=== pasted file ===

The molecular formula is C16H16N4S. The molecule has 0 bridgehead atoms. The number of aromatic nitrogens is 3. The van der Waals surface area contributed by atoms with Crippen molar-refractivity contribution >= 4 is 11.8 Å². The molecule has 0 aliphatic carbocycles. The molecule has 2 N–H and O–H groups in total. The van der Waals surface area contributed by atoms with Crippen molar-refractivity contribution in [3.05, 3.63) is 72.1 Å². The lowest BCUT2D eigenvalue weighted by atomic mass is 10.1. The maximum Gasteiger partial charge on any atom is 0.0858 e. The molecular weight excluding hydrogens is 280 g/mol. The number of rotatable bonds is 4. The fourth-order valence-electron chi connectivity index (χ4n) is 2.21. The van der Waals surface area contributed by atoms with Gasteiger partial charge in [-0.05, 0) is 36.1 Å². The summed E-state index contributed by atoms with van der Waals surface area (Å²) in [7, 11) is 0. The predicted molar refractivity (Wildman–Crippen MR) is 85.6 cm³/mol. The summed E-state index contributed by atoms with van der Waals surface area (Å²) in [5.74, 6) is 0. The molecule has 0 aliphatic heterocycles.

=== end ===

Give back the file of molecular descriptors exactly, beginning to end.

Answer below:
The molecular formula is C16H16N4S. The molecule has 0 bridgehead atoms. The number of aromatic nitrogens is 3. The van der Waals surface area contributed by atoms with Crippen molar-refractivity contribution >= 4 is 11.8 Å². The molecule has 0 aliphatic carbocycles. The molecule has 2 N–H and O–H groups in total. The van der Waals surface area contributed by atoms with Crippen molar-refractivity contribution in [3.05, 3.63) is 72.1 Å². The lowest BCUT2D eigenvalue weighted by atomic mass is 10.1. The maximum Gasteiger partial charge on any atom is 0.0858 e. The molecular weight excluding hydrogens is 280 g/mol. The number of rotatable bonds is 4. The fourth-order valence-electron chi connectivity index (χ4n) is 2.21. The van der Waals surface area contributed by atoms with Gasteiger partial charge in [-0.05, 0) is 36.1 Å². The summed E-state index contributed by atoms with van der Waals surface area (Å²) in [7, 11) is 0. The predicted molar refractivity (Wildman–Crippen MR) is 85.6 cm³/mol. The summed E-state index contributed by atoms with van der Waals surface area (Å²) in [5.74, 6) is 0. The molecule has 0 aliphatic heterocycles.